You’ve just been served - by a dancing thingy that loosely resembles a rabbit. It’s not enough that you dance to your music - your speaker wants to get its groove on too. The dancing speakers we’ve seen are toy-quality dogs, cars, and even something called an iZ. And now there’s Wassup, a dancing speaker in the form of a…rabbit? Well, that’s the closest thing we could determine that it resembles.
The speaker on the right in this photo - the one with the iPod nano - is really the left speaker. We're just backwards like that. Sierra Sound named its iN Studio 5.0 speakers for their 5-inch woofers, but they also have a built-in 50-watt dynamic amp, making them more than just iPod speakers - they’re a compact, room-shaking stereo stand-in. Measuring 7.3 by 8 by 10.8 inches each, and weighing 23.3 pounds together, this is one hefty set - but so is the high-end sound it puts out.
The i-XPS 250 has a pair of 5-watt drivers and a 15-watt subwoofer. “What’s with the robot head?” a passerby asked, examining the i-XPS 250 sitting on the desk. It was time to whip out the iPod and place it into the i-XPS 250’s dock. “Ah, now I get it,” said the passerby, realizing that the i-XPS 250 is an iPod speaker, not the head of some grand experiment in the Mac|Life labs.
I met with Soundcast Systems and took a look a two new iPod speakers they plan to release in the summer of this year. The SpeakerCast is a shelf-sized speaker set, while the OutCast is an outdoor speaker. Both use the iCast dock to transmitter an audio signal to the speaker (included with each product). Soundcast says both products have a indoor range of 150 feet and an outdoor range of 350 feet.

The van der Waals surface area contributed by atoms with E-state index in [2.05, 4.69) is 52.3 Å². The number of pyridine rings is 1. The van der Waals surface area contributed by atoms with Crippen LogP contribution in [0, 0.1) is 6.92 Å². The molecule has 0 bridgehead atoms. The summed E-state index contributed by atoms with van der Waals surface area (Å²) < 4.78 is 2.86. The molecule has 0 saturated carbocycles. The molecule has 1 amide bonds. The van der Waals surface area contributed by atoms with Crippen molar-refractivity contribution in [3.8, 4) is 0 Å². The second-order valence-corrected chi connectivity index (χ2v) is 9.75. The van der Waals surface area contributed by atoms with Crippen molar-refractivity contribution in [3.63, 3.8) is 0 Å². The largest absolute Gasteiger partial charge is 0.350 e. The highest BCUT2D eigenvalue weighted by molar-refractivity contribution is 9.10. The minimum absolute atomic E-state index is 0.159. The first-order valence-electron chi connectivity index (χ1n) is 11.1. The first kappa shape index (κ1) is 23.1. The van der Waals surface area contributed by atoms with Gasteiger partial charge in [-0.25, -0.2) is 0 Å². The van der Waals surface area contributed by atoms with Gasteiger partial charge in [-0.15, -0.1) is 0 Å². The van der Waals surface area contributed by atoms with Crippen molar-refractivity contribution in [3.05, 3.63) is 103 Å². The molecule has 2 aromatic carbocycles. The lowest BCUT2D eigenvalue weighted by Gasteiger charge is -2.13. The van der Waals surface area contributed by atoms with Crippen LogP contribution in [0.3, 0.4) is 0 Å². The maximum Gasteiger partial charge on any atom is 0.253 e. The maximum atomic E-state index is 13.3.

Polk Audio's miDock 10 fits all dockable 'Pods and will fill any room with potent, well-defined sound. Polk Audio has been around for 35 years, and over that time they've learned how to do audio right. Now that they've released three entries in the iPod speaker-stand free-for-all, I jumped at the chance to take a first look at their middle-range model, the miDock 10. Roman will put together a thoroughly researched, full-scale review of this compact, lightweight boombox in the next month or so, but after one Sunday morning playing with it, I can wholeheartedly give it my own personal one-word review: "DAMN!"
The iPod has become more than just a music player: With systems such as iLuv's i199 and XtremeMac's Luna, the iPod becomes the heart of home entertainment. And the i199 and Luna both let you get the most from your iPod.
Decent looks, decent sound, decent connectivity - but, unfortunately, "decent" doesn't mean "great." With a name like Tango, you might expect dramatic, luscious sound quality from this iPod speaker. What we got from the Tango, however, was a mixed bag of audio results. The Tango has a pair of 2.5-inch midrange speakers, two 1-inch tweeters, and a 4-inch woofer at the bottom of the unit that faces down toward the surface that the speaker sits on. As you'd expect from a speaker with a sizable woofer, the bass from the Tango booms—but with cringe-inducing distortion, even after we turned down the bass. On rock tracks where the bass wasn't as prominent, the Tango did a decent job with midrange sounds, but opera songs lacked clarity.
Have a ball with your iPod. The typical four-sided speaker is so square. After spending some time with the iSphere and the Orb, we're comin' around to the round. And while the spherical shapes of the Orb and the iSphere may or may not match your home's décor, the form is excellent for a compact iPod speaker system.